Still in slight awe of what had just happened, we were walking out of the emptying shock, when we spotted Pete Robertson, the drummer from The Vaccines, buying 4 copies of The Vaccines’ “Come Of Age”, also released on the same day. A brief chat about the new album led to a great photo opportunity – and we soon realised that this was the second member of The Vaccines that we’ve met (the first being Arni the bassist at the Eden Sessions concert in Cornwall). We’ll never forget our trip to Oxford Street on Monday, 3rd September 2012, that’s for sure.

A picture with Pete!

Tuesday, 11 September 2012

Our Favourite Albums: The Drums- 'The Drums' (2010)

We're hoping to do a regular post on our favourite albums, reviewing each of them track-by-track, and The Drums' debut album, 'The Drums' (2010) is the first we're featuring.

After listening to the same old much-loved summery albums on a continual loop (Friendly Fires, Vampire Weekend, etc.), we were glad to add this to our collection of Songs To Listen To When The Weather’s Hot. Here’s our take on this refreshing mix of indie, alternative and post-punk, courtesy of NY-based band The Drums.

1.  Best Friend

The Drums waste no time with introductions – kicking off their eponymous debut  with their hit ‘Best Friend’; one of their best-known songs which depicts a hypothetical situation in which Jacob (The Drums’ guitarist) dies and his best friend Jonny (lead singer of The Drums) misses him, but eventually feels he has to move on. Confused? We are too. Nonetheless, it’s a good song combining an upbeat melody with deeper, darker lyrics; something which The Drums seem to do very well (this becomes clear as the album progresses).

2.  Me And The Moon

This is a great example of one of the Drums’ intriguing song titles- the track describes a cold, failing relationship as ‘is it me and you or is it me and the moon?’  The song strangely contains a section extremely similar to that of the single ‘Forever and Ever, Amen’ (track 6), but apart from that, it is a catchy tune in its own right, with the synthy instrumental section sounding very post-punk.

3.  Let’s Go Surfing

This was the song which first introduced me (Felicity) to The Drums way back in 2010. Two years and several hundred plays later, I still love the song as much as the first time I heard it. Its feelgood chorus and distinctive whistle hook, alongside carelessly optimistic lyrics (“he’s going to make it all better”, “I wanna go surfing\ I don’t care about nothing”) and harmonised bridge, set this tune aside as a timeless summer anthem which will remain on our playlist for many summers to come.

4. Book Of Stories

This song is definitely more of a grower rather than one which is immediately a favourite. It isn’t one of our top tracks on this album, but fits in well with the overall sound of ‘The Drums’.  The lyrics are very typical of the band, with the somewhat depressing chorus ‘I thought my life would get easier, instead it’s getting harder’, contrasting with the upbeat, catchy instrumental.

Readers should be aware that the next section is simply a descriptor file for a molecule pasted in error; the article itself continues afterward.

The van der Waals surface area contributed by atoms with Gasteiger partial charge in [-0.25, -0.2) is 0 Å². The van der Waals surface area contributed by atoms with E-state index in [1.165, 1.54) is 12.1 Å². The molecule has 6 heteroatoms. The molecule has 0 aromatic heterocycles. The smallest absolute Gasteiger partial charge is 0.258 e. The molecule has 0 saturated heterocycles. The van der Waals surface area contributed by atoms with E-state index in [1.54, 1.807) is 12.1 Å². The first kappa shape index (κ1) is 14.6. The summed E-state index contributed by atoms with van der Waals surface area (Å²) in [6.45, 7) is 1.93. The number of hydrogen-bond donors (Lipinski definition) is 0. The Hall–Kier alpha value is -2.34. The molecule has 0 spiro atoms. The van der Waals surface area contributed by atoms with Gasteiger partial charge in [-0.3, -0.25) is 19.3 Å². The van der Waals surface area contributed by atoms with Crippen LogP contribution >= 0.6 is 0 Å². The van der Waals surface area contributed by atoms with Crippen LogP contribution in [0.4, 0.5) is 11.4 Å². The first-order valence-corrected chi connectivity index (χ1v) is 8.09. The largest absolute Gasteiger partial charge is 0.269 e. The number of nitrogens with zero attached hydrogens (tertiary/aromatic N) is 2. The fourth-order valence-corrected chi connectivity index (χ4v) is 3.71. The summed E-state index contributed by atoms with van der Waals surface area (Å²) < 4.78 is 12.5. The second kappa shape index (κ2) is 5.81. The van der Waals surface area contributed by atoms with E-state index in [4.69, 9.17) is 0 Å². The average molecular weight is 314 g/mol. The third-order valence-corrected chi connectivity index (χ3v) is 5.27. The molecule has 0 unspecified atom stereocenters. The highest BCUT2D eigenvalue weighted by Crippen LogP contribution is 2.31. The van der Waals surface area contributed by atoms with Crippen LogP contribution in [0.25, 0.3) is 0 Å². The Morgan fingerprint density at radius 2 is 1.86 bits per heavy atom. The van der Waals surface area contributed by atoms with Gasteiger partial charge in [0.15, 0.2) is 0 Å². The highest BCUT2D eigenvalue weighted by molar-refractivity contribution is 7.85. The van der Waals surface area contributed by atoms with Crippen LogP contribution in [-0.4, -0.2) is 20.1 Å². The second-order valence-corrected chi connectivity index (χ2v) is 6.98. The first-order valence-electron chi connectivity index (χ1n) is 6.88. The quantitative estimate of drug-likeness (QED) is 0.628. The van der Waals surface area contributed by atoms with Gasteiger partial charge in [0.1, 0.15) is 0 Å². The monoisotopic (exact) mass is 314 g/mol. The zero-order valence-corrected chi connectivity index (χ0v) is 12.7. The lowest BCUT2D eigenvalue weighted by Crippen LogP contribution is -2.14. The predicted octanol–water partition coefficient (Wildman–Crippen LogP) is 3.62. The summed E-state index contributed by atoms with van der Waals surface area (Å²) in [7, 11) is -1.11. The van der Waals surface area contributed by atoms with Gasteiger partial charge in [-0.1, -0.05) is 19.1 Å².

5.  Skippin’ Town

Singer Jonny Pierce makes the most of his vocal range on this track, jumping from high to low and back again when singing the introductory “ooh ee oo ee oo-ooh”s which are recycled at various other intervals in the song. This is a track which definitely relies more on technicalities, such as vocals and instrumentals, than on lyrics – meaning that it is likely to stick in your mind very quickly.

6. Forever And Ever Amen

This is one of our favourite songs on the album- it’s just so happy and really stays in your head after you’ve listened to it. The positively sentimental lyrics ‘It’s forever, baby it’s forever’ make a change from the sadder, more downbeat lyrics of most of the album and the song just wants to cheer you up from beginning to end. If you’re only going to listen to one of the songs on this album, I (Isabella) would choose this one!

7.  Down By The Water

It may be one of the more melancholy songs on the album, but Down By The Water is by no means a disappointment. The beat is a lot more apparent on this track, providing a slow, steady, defined rhythm to accompany the tuba sound and Jonny Pierce’s vocals. The result is a hauntingly romantic ballad which blurs the line between lullaby and love song (the Cure reference there wasn’t intentional, despite obvious similarities between the two bands which become clear on track 12 – The Future). This is a song which could make you smile, or send shivers up your spine, or possibly both.

8. It Will All End In Tears